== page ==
• Build a culture of transparency and respect. With distributed decision-making, transparency of information across the system is essential. Leaders should work to break down silos and create a psychologically safe environment and culture that promotes collaboration.

Resources to help you change

Use these resources as a guide during this evolutionary phase:

Move from interdependent to integrated teams

Leaders, start here if you:

  • Seek to minimize waste in re-work
  • Are moving work around to keep all teams busy
  • Need to reduce systemic inefficiencies and waste, such as additional processing to ensure compatibility of software across teams

Characteristics of interdependent teams

In this context, teams have become more cross-functional, and teams of generalists have become orientated around enduring goals. Team ownership is more around components of a product than the whole product, and so remain interdependent on each other to deliver real customer value. Dependencies exist across teams, which are managed through peer-to-peer interaction, likely through coordinated meetings. Integration challenges limit the ability to deliver value early and continuously.

Steps to move towards being integrated teams

What capabilities do leaders need to create in their organizations to enable the next stage towards greater agility? A leadership mindset shift to make this evolutionary leap will be the greatest constraint. A place of reflection is to explore whether you as a leader are living into a Theory X or Theory Y belief of people motivation.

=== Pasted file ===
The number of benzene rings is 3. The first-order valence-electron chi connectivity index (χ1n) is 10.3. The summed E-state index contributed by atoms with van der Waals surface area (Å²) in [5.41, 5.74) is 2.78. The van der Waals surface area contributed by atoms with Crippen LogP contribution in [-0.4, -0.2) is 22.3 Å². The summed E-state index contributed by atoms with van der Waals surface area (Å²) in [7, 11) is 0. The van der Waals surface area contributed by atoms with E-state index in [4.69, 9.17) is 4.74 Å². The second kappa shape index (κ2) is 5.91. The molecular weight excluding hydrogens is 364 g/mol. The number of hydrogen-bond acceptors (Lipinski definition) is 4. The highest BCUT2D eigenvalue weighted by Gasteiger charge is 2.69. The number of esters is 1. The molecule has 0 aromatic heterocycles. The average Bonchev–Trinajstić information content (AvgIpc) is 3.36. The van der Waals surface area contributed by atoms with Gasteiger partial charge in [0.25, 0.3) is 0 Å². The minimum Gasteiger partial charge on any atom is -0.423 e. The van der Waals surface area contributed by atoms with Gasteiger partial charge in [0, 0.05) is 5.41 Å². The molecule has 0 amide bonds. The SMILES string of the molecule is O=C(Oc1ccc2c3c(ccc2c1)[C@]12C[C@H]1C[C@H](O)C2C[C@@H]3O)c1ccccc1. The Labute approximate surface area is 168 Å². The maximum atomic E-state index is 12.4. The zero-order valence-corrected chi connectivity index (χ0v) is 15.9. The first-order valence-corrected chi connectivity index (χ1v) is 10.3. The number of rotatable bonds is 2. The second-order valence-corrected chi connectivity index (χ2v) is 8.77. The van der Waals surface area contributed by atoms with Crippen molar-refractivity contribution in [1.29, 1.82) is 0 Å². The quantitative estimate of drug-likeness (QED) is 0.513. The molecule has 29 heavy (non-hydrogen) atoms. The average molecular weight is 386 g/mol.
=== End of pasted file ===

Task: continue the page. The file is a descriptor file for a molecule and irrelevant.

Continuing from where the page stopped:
Ways you can move from being interdependent to being integrated include:

  • Create a single product backlog. Foremost, bring together component teams to create focus around a real product. This means creating one true product backlog of requirements that multiple teams will draw from.

  • Identify one empowered Product Owner. For each true product backlog, have one empowered Product Owner with sufficient authority, accountability and deep entrepreneurial competency. This may lead to some difficult conversations, especially if each team had their own Product Owner before (even if in name only). For leaders, growing safety in the workplace to establish job safety over role safety is a prerequisite for this stage.

  • Create a clear Definition of Done & skill requirements. Role adaptability extends into the development teams. Leaders need to ensure the integrated teams owns a complete Definition of Done and all the skills to get a product to market, with validated feedback, and meaningful interaction with customers. Investment in people and appropriate training to achieve role adaptability is essential.

  • Work from a single team identity. The integrated team has a shared one-team identity, even if it is composed of smaller teams that make up this whole. Planning, refinement, review and retrospection occurs at the integrated team level and may be extended to the inter-team level.

  • Commitment to simplification. Investment will be required to further simplify the system, especially to decouple the architecture and enable greater independence of the integrated team within the wider system. Many integrated teams may exist in a large organization.

Resources to help you change

Use these resources as a guide during this evolutionary phase:

  • Nexus Scrum provides a scaling framework, especially if integration challenges exist on a recurring basis.
  • Large Scale Scrum (LeSS) is also viable and is the foundation for the next stage of agility. 
  • John Coleman agility chef, PKT, PST, LSFT provides a good LeSS and Nexus comparison.

Moving from integrated to whole teams

Leaders start here if they recognize the need for greater simplification of organization structure and processes to better respond to the adaptive problem-solving required to meet complex product and customer needs.

Characteristics of integrated teams